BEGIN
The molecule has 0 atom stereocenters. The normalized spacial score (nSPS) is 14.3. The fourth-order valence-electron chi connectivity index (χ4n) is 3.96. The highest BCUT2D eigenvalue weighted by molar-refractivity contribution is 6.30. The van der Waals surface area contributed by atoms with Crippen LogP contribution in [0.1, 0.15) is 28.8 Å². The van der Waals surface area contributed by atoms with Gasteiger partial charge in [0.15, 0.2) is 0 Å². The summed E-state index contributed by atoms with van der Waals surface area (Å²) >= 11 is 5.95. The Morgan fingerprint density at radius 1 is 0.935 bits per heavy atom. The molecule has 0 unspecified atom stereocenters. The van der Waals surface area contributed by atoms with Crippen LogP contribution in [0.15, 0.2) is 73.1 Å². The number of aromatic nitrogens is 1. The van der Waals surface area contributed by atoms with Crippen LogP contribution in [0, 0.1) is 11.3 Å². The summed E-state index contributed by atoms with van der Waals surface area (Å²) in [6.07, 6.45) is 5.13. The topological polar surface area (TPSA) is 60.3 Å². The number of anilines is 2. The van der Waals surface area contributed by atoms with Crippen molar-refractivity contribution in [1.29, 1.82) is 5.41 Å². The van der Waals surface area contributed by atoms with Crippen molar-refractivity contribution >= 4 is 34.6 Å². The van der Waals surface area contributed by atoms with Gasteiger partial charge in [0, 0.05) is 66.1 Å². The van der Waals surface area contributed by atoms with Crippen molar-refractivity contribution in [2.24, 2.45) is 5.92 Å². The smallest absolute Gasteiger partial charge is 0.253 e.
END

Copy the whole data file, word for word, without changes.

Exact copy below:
The molecule has 0 atom stereocenters. The normalized spacial score (nSPS) is 14.3. The fourth-order valence-electron chi connectivity index (χ4n) is 3.96. The highest BCUT2D eigenvalue weighted by molar-refractivity contribution is 6.30. The van der Waals surface area contributed by atoms with Crippen LogP contribution in [0.1, 0.15) is 28.8 Å². The van der Waals surface area contributed by atoms with Gasteiger partial charge in [0.15, 0.2) is 0 Å². The summed E-state index contributed by atoms with van der Waals surface area (Å²) >= 11 is 5.95. The Morgan fingerprint density at radius 1 is 0.935 bits per heavy atom. The molecule has 0 unspecified atom stereocenters. The van der Waals surface area contributed by atoms with Crippen LogP contribution in [0.15, 0.2) is 73.1 Å². The number of aromatic nitrogens is 1. The van der Waals surface area contributed by atoms with Crippen LogP contribution in [0, 0.1) is 11.3 Å². The summed E-state index contributed by atoms with van der Waals surface area (Å²) in [6.07, 6.45) is 5.13. The topological polar surface area (TPSA) is 60.3 Å². The number of anilines is 2. The van der Waals surface area contributed by atoms with Crippen molar-refractivity contribution in [1.29, 1.82) is 5.41 Å². The van der Waals surface area contributed by atoms with Crippen molar-refractivity contribution >= 4 is 34.6 Å². The van der Waals surface area contributed by atoms with Gasteiger partial charge in [0, 0.05) is 66.1 Å². The van der Waals surface area contributed by atoms with Crippen molar-refractivity contribution in [2.24, 2.45) is 5.92 Å². The smallest absolute Gasteiger partial charge is 0.253 e.